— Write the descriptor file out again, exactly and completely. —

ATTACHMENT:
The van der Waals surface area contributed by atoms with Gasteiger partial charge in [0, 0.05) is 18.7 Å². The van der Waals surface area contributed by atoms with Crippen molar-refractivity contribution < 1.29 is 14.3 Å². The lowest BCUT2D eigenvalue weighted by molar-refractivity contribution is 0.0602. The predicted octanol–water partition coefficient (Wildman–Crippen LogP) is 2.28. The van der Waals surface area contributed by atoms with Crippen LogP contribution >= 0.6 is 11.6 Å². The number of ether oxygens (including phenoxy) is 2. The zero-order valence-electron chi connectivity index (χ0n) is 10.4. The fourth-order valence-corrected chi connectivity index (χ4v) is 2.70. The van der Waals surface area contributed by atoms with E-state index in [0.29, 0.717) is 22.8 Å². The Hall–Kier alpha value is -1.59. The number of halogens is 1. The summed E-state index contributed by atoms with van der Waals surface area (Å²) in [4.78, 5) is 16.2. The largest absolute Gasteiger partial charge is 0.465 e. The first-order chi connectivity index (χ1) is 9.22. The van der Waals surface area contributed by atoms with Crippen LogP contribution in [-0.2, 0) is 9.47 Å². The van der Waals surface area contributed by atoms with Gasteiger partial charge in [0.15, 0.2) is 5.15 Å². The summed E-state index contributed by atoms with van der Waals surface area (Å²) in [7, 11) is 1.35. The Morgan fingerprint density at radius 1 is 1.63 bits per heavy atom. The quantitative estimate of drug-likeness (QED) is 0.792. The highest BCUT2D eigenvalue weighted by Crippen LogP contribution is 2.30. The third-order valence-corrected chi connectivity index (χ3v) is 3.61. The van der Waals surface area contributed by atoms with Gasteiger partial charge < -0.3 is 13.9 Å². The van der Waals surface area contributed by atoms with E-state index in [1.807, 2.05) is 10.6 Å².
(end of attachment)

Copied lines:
The van der Waals surface area contributed by atoms with Gasteiger partial charge in [0, 0.05) is 18.7 Å². The van der Waals surface area contributed by atoms with Crippen molar-refractivity contribution < 1.29 is 14.3 Å². The lowest BCUT2D eigenvalue weighted by molar-refractivity contribution is 0.0602. The predicted octanol–water partition coefficient (Wildman–Crippen LogP) is 2.28. The van der Waals surface area contributed by atoms with Crippen LogP contribution >= 0.6 is 11.6 Å². The number of ether oxygens (including phenoxy) is 2. The zero-order valence-electron chi connectivity index (χ0n) is 10.4. The fourth-order valence-corrected chi connectivity index (χ4v) is 2.70. The van der Waals surface area contributed by atoms with E-state index in [0.29, 0.717) is 22.8 Å². The Hall–Kier alpha value is -1.59. The number of halogens is 1. The summed E-state index contributed by atoms with van der Waals surface area (Å²) in [4.78, 5) is 16.2. The largest absolute Gasteiger partial charge is 0.465 e. The first-order chi connectivity index (χ1) is 9.22. The van der Waals surface area contributed by atoms with Crippen LogP contribution in [-0.2, 0) is 9.47 Å². The van der Waals surface area contributed by atoms with Gasteiger partial charge in [0.15, 0.2) is 5.15 Å². The summed E-state index contributed by atoms with van der Waals surface area (Å²) in [7, 11) is 1.35. The Morgan fingerprint density at radius 1 is 1.63 bits per heavy atom. The quantitative estimate of drug-likeness (QED) is 0.792. The highest BCUT2D eigenvalue weighted by Crippen LogP contribution is 2.30. The third-order valence-corrected chi connectivity index (χ3v) is 3.61. The van der Waals surface area contributed by atoms with Gasteiger partial charge < -0.3 is 13.9 Å². The van der Waals surface area contributed by atoms with E-state index in [1.807, 2.05) is 10.6 Å².